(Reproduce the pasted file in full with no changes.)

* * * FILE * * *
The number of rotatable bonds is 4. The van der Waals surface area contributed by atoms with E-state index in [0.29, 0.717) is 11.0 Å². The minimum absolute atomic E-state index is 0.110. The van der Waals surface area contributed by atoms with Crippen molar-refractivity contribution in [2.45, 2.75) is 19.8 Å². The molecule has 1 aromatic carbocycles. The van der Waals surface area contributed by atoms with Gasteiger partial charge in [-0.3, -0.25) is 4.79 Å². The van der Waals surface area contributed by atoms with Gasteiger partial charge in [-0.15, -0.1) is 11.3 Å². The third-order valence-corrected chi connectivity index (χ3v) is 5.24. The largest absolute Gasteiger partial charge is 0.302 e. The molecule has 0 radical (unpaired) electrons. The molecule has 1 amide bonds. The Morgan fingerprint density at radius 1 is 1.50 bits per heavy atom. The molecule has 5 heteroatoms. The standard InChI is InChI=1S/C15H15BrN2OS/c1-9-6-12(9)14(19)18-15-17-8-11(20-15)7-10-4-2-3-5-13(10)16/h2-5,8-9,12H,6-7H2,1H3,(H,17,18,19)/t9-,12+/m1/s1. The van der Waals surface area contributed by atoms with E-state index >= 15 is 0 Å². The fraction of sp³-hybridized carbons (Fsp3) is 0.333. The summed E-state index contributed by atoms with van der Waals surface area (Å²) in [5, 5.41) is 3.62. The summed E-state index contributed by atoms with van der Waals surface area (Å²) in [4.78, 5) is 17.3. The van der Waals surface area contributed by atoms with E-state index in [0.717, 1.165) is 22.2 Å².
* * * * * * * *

The number of rotatable bonds is 4. The van der Waals surface area contributed by atoms with E-state index in [0.29, 0.717) is 11.0 Å². The minimum absolute atomic E-state index is 0.110. The van der Waals surface area contributed by atoms with Crippen molar-refractivity contribution in [2.45, 2.75) is 19.8 Å². The molecule has 1 aromatic carbocycles. The van der Waals surface area contributed by atoms with Gasteiger partial charge in [-0.3, -0.25) is 4.79 Å². The van der Waals surface area contributed by atoms with Gasteiger partial charge in [-0.15, -0.1) is 11.3 Å². The third-order valence-corrected chi connectivity index (χ3v) is 5.24. The largest absolute Gasteiger partial charge is 0.302 e. The molecule has 0 radical (unpaired) electrons. The molecule has 1 amide bonds. The Morgan fingerprint density at radius 1 is 1.50 bits per heavy atom. The molecule has 5 heteroatoms. The standard InChI is InChI=1S/C15H15BrN2OS/c1-9-6-12(9)14(19)18-15-17-8-11(20-15)7-10-4-2-3-5-13(10)16/h2-5,8-9,12H,6-7H2,1H3,(H,17,18,19)/t9-,12+/m1/s1. The van der Waals surface area contributed by atoms with E-state index >= 15 is 0 Å². The fraction of sp³-hybridized carbons (Fsp3) is 0.333. The summed E-state index contributed by atoms with van der Waals surface area (Å²) in [5, 5.41) is 3.62. The summed E-state index contributed by atoms with van der Waals surface area (Å²) in [4.78, 5) is 17.3. The van der Waals surface area contributed by atoms with E-state index in [0.717, 1.165) is 22.2 Å².